Mobile in Barcelona –
Mobile broadband, cheap smartphones, operating systems, software and the killer around the bend
The Mobile World Congress (MWC) in Barcelona used to be called the 3GSM Congress. The name is new, but its importance and the spirit of anticipation remains. Each year, basic shifts in the mobile sector are signalled by the keynote speakers and the new products and services announced at the MWC.
This year’s show, as expected, was all about the promise of broadband, broadband-based services and applications, and the standards and devices needed to deliver on the promise. In his keynote address, Vodafone’s CEO Arun Sarin best summed up where the sector is going and where it should be going. He focussed upon two subjects, the proliferation of mobile operating system software products and the competition between LTE (Long Term Evolution) and WiMAX 4G broadband standards. His call to simplify the mobile world’s development through further standardisation resonated strongly with operators – and many manufacturers and applications developers as well. There are now some 30 or 40 mobile operating systems in use today. Mr Sarin would like to see that reduced, at most, to four or five and let the market decide which systems best meet their needs.
Most of today’s handsets use the manufacturer’s proprietary operating system, so when Google announced its Android ‘open’ mobile operating system it upset everyone – from Nokia and Motorola to Microsoft and the Linux fans. Mr Sarin’s plea is a needed call for sanity and standards in an increasingly software dominated sector.
Mr Sarin also suggested that integrating WiMAX with LTE may be the best way to move forward, perhaps by incorporating LTE and WiMAX within common TDD-based standards.
TDD? Time Division Duplex – TDD – is an increasingly popular way to provide simultaneous two-way broadband for mobile. FDD – Frequency Division Duplex – a more commonly used technology slices the available bandwidth into time slots and proportionately allocates them to the incoming and outgoing traffic, imperceptibly interleaving them on the same channel. FDD needs two channels – one outgoing, another incoming. Since traffic in each direction is segregated by channel, excess capacity in one direction cannot be used to handle peaks in the other direction. TDD, given the same total bandwidth as TDD, efficiently utilises whatever capacity is available for traffic in any direction; it provides much greater effective, useable, bandwidth than FDD. Mr Sarin called for a combined TDD-based WiMAX/LTE standard to end the counterproductive wrangling between existing 4G standards.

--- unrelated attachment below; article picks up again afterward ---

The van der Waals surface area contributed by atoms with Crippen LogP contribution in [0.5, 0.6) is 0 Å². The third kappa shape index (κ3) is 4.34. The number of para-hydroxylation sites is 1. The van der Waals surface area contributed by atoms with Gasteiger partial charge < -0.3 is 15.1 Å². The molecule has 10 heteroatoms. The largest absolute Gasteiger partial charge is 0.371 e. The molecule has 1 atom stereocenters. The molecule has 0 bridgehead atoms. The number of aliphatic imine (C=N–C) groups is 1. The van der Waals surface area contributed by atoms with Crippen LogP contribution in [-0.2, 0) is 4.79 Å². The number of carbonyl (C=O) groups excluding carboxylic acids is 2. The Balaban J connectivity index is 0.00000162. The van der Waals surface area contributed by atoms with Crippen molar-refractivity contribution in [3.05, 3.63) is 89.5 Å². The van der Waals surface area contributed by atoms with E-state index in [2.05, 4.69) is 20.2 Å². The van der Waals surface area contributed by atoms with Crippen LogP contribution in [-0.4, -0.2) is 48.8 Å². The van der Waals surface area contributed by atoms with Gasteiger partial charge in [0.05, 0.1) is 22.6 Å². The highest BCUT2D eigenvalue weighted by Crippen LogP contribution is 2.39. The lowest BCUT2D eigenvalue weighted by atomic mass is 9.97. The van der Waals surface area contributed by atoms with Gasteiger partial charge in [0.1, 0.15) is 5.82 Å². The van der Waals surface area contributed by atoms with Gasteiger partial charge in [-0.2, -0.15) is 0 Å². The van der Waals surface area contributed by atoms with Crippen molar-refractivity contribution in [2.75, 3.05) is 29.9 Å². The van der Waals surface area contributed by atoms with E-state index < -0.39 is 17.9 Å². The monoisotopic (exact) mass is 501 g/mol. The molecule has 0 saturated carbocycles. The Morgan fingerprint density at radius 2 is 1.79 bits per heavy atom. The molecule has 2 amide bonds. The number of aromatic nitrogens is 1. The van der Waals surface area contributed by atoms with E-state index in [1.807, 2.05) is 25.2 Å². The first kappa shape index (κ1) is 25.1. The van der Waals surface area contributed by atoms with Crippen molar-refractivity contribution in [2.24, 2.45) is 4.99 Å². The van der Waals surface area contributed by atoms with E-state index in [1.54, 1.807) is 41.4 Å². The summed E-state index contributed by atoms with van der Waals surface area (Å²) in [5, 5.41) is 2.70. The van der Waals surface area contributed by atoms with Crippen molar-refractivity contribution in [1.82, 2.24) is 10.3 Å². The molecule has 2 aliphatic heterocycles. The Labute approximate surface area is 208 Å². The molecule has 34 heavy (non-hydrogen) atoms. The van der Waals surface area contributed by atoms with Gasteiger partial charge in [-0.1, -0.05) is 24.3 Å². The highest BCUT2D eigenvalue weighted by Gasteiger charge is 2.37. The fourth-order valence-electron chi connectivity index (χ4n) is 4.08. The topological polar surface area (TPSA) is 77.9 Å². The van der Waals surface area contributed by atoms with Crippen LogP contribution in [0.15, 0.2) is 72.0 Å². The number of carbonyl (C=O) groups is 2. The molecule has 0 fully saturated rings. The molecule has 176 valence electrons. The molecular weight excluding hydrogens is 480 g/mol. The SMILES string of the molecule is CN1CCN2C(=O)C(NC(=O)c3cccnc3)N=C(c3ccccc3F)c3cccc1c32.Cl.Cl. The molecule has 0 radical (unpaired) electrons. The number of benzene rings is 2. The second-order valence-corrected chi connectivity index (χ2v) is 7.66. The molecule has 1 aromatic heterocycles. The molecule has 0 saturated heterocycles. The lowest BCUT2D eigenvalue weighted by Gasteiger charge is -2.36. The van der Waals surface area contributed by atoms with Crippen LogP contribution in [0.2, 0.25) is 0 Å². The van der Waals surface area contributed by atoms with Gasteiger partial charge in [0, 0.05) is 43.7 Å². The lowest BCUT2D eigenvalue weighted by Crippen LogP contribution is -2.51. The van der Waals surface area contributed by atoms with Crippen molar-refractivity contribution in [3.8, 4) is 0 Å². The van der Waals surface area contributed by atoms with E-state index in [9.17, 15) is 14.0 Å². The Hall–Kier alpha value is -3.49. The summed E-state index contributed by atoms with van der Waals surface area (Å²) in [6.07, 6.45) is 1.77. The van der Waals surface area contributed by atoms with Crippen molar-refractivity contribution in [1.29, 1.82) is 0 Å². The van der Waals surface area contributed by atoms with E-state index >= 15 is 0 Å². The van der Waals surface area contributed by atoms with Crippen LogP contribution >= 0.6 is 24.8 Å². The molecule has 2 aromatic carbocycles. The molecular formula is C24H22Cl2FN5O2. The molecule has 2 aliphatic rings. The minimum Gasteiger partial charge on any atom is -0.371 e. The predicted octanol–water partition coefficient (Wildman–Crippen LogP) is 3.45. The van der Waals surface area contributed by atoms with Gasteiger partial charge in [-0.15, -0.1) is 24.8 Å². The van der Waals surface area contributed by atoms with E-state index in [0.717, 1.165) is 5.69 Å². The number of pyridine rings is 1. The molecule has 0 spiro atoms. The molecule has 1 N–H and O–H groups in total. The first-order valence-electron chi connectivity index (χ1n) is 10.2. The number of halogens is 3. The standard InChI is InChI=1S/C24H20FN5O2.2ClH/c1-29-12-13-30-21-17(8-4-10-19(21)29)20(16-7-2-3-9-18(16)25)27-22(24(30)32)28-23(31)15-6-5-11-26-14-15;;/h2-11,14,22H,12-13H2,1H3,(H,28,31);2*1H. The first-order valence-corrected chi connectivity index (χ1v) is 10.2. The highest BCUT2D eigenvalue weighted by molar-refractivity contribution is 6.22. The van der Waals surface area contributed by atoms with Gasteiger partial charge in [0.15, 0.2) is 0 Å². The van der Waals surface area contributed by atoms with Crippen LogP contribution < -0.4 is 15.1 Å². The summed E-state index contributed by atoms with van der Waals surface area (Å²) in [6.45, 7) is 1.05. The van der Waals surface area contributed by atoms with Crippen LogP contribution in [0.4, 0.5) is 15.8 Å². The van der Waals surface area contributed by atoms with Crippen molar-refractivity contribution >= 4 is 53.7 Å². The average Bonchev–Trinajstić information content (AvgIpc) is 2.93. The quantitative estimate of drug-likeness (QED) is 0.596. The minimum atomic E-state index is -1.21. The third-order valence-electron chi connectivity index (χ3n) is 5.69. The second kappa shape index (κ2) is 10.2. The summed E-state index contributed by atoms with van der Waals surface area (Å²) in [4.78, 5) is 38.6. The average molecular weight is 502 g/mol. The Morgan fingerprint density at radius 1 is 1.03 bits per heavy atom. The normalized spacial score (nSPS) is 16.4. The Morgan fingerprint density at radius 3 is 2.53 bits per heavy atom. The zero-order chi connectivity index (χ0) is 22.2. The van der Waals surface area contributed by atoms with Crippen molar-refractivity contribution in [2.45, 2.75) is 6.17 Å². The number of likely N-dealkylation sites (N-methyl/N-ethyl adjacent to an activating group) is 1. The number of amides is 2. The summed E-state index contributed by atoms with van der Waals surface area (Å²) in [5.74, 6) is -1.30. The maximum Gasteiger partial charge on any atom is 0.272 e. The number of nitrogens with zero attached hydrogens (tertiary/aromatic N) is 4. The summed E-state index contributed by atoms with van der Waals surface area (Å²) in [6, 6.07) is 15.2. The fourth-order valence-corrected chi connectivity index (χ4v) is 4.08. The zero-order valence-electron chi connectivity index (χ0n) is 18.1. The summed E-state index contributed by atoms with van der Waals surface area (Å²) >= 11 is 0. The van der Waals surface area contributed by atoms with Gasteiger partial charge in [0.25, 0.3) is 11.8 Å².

Generally speaking, the Mobile World Congress was a showcase for the sardine-can school of mobile design – let’s see how many functions, features and gadgets we can cram into a mobile phone the size of a sardine can. Equipment suppliers and operators alike seem to think super/hyper loading handsets with features is the way to go, the way to catch and keep subscribers, so super-stuffed devices with features nobody uses are quite popular. Nevertheless, several recently announced products counter the Swiss Army knife – do it all in one box – trend and move in the other direction by radically simplifying handset features. Most of the simple designs are low-cost efforts aimed at emerging markets. Apple’s wildly popular iPhone takes the middle course; it maintains the complexity, but simplifies the interface so people can actually use more of the features. It is no wonder that it has set the standard to beat.
Two announcements, in particular, delighted me. First, it was heartening to see ZTE announce the first commercial SDR (software defined radio) base station. In my second eLetter in January I predicted that SDR would be coming to the market shortly; I just didn’t expect it so soon. I also didn’t expect SDR base stations would come sooner than handsets. It makes sense though – just ‘add new software and serve’ when you wish to transmit a new standard, use a different frequency or adopt a different modulation scheme. The base station, which initially supports GSM and WCDMA simultaneously, uses software instead of application-specific hardware to process the signals. In the future, according to ZTE’s news release, the platform will also be able to support CDMA and WiMAX.
As a first step towards an SDR world, the base station makes sense. It is a lot easier, considering how new and demanding the technology is, to try it out first in a big box instead of a handset. It also makes great sense to offer operators a platform that can, at least in principle, handle whatever new technology arises in any bit of spectrum that the regulators allow, with little more to do than install new software. I was looking forward to SDR handsets, but this is still a great first step.